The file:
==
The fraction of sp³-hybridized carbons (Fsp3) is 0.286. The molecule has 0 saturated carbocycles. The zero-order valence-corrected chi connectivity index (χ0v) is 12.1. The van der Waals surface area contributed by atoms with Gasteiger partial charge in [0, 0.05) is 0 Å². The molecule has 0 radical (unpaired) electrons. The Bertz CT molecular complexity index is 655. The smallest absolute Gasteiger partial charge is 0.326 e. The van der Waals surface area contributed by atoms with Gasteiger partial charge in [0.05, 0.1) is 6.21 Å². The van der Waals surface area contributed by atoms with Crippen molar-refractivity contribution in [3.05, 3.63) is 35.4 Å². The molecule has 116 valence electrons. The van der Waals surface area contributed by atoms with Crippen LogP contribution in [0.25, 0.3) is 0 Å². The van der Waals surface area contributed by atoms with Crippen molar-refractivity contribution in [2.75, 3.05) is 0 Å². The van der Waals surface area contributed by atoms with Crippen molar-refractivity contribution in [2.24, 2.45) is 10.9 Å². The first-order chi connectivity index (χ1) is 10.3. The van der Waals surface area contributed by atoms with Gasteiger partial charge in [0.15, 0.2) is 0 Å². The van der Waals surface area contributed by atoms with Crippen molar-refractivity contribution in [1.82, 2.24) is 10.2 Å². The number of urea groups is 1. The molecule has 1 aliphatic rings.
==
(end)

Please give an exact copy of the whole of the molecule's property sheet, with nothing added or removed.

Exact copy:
The fraction of sp³-hybridized carbons (Fsp3) is 0.286. The molecule has 0 saturated carbocycles. The zero-order valence-corrected chi connectivity index (χ0v) is 12.1. The van der Waals surface area contributed by atoms with Gasteiger partial charge in [0, 0.05) is 0 Å². The molecule has 0 radical (unpaired) electrons. The Bertz CT molecular complexity index is 655. The smallest absolute Gasteiger partial charge is 0.326 e. The van der Waals surface area contributed by atoms with Gasteiger partial charge in [0.05, 0.1) is 6.21 Å². The van der Waals surface area contributed by atoms with Crippen molar-refractivity contribution in [3.05, 3.63) is 35.4 Å². The molecule has 116 valence electrons. The van der Waals surface area contributed by atoms with Crippen LogP contribution in [0.25, 0.3) is 0 Å². The van der Waals surface area contributed by atoms with Crippen molar-refractivity contribution in [2.75, 3.05) is 0 Å². The van der Waals surface area contributed by atoms with Crippen molar-refractivity contribution in [2.24, 2.45) is 10.9 Å². The first-order chi connectivity index (χ1) is 10.3. The van der Waals surface area contributed by atoms with Gasteiger partial charge in [0.15, 0.2) is 0 Å². The van der Waals surface area contributed by atoms with Crippen molar-refractivity contribution in [1.82, 2.24) is 10.2 Å². The number of urea groups is 1. The molecule has 1 aliphatic rings.